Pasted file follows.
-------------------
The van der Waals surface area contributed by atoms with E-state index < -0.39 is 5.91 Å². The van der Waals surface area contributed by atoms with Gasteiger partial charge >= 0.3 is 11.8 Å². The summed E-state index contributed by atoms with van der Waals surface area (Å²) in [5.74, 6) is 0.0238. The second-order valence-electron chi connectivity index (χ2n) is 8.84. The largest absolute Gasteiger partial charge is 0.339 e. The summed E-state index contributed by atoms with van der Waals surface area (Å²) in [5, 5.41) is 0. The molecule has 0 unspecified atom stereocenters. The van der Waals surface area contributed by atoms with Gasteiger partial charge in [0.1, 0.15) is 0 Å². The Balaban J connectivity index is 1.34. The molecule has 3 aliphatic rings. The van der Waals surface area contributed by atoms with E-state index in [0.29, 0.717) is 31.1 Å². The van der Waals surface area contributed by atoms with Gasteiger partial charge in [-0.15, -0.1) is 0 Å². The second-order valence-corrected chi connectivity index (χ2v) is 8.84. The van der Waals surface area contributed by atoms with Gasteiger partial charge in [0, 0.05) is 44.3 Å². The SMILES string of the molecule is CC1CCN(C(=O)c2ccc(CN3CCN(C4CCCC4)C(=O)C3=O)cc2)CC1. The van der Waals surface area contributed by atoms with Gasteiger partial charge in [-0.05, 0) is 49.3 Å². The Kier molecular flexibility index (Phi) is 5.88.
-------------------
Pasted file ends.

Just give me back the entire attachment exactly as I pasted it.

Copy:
The van der Waals surface area contributed by atoms with E-state index < -0.39 is 5.91 Å². The van der Waals surface area contributed by atoms with Gasteiger partial charge >= 0.3 is 11.8 Å². The summed E-state index contributed by atoms with van der Waals surface area (Å²) in [5.74, 6) is 0.0238. The second-order valence-electron chi connectivity index (χ2n) is 8.84. The largest absolute Gasteiger partial charge is 0.339 e. The summed E-state index contributed by atoms with van der Waals surface area (Å²) in [5, 5.41) is 0. The molecule has 0 unspecified atom stereocenters. The van der Waals surface area contributed by atoms with Gasteiger partial charge in [0.1, 0.15) is 0 Å². The Balaban J connectivity index is 1.34. The molecule has 3 aliphatic rings. The van der Waals surface area contributed by atoms with E-state index in [0.29, 0.717) is 31.1 Å². The van der Waals surface area contributed by atoms with Gasteiger partial charge in [-0.15, -0.1) is 0 Å². The second-order valence-corrected chi connectivity index (χ2v) is 8.84. The van der Waals surface area contributed by atoms with Gasteiger partial charge in [0, 0.05) is 44.3 Å². The SMILES string of the molecule is CC1CCN(C(=O)c2ccc(CN3CCN(C4CCCC4)C(=O)C3=O)cc2)CC1. The van der Waals surface area contributed by atoms with Gasteiger partial charge in [-0.05, 0) is 49.3 Å². The Kier molecular flexibility index (Phi) is 5.88.